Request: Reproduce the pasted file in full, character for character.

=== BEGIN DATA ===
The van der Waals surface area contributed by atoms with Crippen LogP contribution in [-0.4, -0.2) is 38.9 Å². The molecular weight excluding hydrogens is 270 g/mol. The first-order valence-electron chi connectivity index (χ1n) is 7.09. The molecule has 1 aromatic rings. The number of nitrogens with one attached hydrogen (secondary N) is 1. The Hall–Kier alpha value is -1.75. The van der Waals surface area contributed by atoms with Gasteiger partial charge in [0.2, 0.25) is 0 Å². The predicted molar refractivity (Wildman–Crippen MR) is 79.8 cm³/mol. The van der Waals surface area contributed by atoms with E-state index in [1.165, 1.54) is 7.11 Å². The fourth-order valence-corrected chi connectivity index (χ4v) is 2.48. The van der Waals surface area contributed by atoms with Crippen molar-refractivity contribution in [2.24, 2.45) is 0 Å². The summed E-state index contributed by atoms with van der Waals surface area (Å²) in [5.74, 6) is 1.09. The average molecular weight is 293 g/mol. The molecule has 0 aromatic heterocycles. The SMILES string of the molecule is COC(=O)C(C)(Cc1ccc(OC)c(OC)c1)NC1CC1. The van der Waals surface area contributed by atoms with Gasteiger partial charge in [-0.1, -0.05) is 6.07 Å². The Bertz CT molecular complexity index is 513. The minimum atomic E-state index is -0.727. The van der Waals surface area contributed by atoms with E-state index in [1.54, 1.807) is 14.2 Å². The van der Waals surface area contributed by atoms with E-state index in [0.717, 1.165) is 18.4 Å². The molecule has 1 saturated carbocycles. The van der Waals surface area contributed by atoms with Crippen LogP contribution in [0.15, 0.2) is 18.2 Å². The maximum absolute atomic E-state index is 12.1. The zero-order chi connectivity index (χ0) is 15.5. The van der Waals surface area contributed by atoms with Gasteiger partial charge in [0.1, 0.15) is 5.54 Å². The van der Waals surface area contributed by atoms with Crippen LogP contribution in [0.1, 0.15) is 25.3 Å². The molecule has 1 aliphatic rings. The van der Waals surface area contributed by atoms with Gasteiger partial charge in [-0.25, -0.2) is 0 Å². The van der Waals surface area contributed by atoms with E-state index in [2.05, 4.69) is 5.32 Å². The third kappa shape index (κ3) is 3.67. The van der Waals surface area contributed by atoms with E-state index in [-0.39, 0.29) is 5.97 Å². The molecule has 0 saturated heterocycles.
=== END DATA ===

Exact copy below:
The van der Waals surface area contributed by atoms with Crippen LogP contribution in [-0.4, -0.2) is 38.9 Å². The molecular weight excluding hydrogens is 270 g/mol. The first-order valence-electron chi connectivity index (χ1n) is 7.09. The molecule has 1 aromatic rings. The number of nitrogens with one attached hydrogen (secondary N) is 1. The Hall–Kier alpha value is -1.75. The van der Waals surface area contributed by atoms with Gasteiger partial charge in [0.2, 0.25) is 0 Å². The predicted molar refractivity (Wildman–Crippen MR) is 79.8 cm³/mol. The van der Waals surface area contributed by atoms with E-state index in [1.165, 1.54) is 7.11 Å². The fourth-order valence-corrected chi connectivity index (χ4v) is 2.48. The van der Waals surface area contributed by atoms with Crippen molar-refractivity contribution in [2.24, 2.45) is 0 Å². The summed E-state index contributed by atoms with van der Waals surface area (Å²) in [5.74, 6) is 1.09. The average molecular weight is 293 g/mol. The molecule has 0 aromatic heterocycles. The SMILES string of the molecule is COC(=O)C(C)(Cc1ccc(OC)c(OC)c1)NC1CC1. The van der Waals surface area contributed by atoms with Gasteiger partial charge in [-0.1, -0.05) is 6.07 Å². The Bertz CT molecular complexity index is 513. The minimum atomic E-state index is -0.727. The van der Waals surface area contributed by atoms with E-state index in [1.54, 1.807) is 14.2 Å². The van der Waals surface area contributed by atoms with E-state index in [0.717, 1.165) is 18.4 Å². The molecule has 1 saturated carbocycles. The van der Waals surface area contributed by atoms with Crippen LogP contribution in [0.15, 0.2) is 18.2 Å². The maximum absolute atomic E-state index is 12.1. The zero-order chi connectivity index (χ0) is 15.5. The van der Waals surface area contributed by atoms with Gasteiger partial charge in [0.1, 0.15) is 5.54 Å². The van der Waals surface area contributed by atoms with Crippen LogP contribution in [0.1, 0.15) is 25.3 Å². The molecule has 1 aliphatic rings. The van der Waals surface area contributed by atoms with Gasteiger partial charge in [-0.25, -0.2) is 0 Å². The van der Waals surface area contributed by atoms with E-state index in [2.05, 4.69) is 5.32 Å². The third kappa shape index (κ3) is 3.67. The van der Waals surface area contributed by atoms with E-state index in [-0.39, 0.29) is 5.97 Å². The molecule has 0 saturated heterocycles.